I love you.  Happy Birthday, baby.


Momma (I still do not know why you insist on calling me this or spelling it this way, but after fourteen years, I give up.)


And here are your birthday letters from the past….











Lucky Number Seven

It is the eve of Lucky Number Seven.  It seems like it wasn’t that long ago that I was trying to figure out exactly how a person can be so certain that another person is “right.”

And yet today, seven years after we were married, I sat across a table from MQD and laughed.  And I looked at him and I thought simply,   “We’re gonna make it.”

We went to lunch today.  We had a cocktail at the bar where we tend to end up.  I wore my wedding dress because I like to get it out every year for our  anniversary date.  We did the things that we always do.  Because we have at long last been together long enough to have things that we always do.

Good grief, I love this man. After seven years, that’s all I’ve got.  I just do.  No need to elaborate on it, really.  Because he knows.  And I have never felt so sure of anything.

It feels good to do the things you always do.  I’ve got big plans to keep on loving this man.  And maybe, just maybe I will write again soon.  It was a thing I always did once.



Wonderful & Sparkly

Like many of you I have spent the last week wondering about the many, many people in this country that I do not understand.  I have reached out privately to a handful of people to ask simply “Help me to understand.”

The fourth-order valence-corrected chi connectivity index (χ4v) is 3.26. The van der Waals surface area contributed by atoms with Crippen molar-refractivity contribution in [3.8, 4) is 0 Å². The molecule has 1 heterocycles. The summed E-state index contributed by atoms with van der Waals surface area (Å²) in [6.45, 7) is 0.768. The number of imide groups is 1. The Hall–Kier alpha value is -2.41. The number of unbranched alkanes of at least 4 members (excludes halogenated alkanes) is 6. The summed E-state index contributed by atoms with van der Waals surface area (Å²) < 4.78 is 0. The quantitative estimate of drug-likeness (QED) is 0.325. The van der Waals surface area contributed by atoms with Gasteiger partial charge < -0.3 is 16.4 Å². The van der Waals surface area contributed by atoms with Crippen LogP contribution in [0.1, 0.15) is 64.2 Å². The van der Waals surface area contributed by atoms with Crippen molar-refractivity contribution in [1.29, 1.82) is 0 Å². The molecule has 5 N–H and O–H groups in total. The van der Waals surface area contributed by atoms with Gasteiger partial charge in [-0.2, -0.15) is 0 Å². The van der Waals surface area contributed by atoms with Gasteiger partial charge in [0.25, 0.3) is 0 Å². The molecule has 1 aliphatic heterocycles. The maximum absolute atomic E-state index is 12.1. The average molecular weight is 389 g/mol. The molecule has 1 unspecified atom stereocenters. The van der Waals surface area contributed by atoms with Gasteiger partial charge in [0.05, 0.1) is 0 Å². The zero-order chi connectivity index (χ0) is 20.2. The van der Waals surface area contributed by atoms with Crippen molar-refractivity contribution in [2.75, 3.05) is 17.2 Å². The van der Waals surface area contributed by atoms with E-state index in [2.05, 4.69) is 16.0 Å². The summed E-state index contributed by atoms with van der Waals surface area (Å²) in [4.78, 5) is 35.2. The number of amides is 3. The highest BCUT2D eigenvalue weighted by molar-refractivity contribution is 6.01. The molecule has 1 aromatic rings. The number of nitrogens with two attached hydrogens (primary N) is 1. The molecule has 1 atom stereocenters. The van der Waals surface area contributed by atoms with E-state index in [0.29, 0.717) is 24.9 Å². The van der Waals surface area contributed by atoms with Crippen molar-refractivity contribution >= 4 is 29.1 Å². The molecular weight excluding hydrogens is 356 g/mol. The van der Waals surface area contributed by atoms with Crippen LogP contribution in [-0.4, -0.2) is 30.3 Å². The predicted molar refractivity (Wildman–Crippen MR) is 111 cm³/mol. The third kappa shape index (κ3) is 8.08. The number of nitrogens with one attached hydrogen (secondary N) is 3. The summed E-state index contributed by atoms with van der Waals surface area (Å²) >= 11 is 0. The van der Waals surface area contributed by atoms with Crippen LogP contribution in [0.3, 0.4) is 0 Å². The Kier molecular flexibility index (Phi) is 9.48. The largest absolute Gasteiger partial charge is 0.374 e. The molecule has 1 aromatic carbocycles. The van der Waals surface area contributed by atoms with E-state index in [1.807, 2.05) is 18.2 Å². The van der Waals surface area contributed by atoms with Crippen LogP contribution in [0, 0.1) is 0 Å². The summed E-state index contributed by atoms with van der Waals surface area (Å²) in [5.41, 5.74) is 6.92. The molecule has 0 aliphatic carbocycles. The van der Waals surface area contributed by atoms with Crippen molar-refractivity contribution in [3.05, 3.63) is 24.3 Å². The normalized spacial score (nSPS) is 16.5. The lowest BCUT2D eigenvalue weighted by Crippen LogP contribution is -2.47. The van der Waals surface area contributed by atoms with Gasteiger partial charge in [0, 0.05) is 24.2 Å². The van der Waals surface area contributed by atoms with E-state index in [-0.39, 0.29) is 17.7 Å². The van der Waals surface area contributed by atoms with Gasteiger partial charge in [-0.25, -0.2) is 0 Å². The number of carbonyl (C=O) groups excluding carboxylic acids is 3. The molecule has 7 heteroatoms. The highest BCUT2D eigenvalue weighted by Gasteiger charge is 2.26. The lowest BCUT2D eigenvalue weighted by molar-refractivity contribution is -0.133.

No matter which side of the aisle you call home it is quite likely that you have recently become painfully aware that there is a huge population of people that think, act, feel differently than you.  We live in a world where we can carefully cultivate our social media feeds and our friendships.  Through the simple act of sharing time with people with whom we have mutual interests we insulate ourselves from those that are different.

This morning I took the girls to see a bit of the Central Carolina Synchro Classic before church.  I was sitting on the floor of the ice rink looking around before the skaters performed.  Hundreds of families gathering to watch their kids perform feats of synchronized figure skating.  The makeup, the hair, the costumes, the anticipation.  Judges and banners and accessories that I had never seen before.  It was like I was inside a scene that I didn’t even know existed before this morning.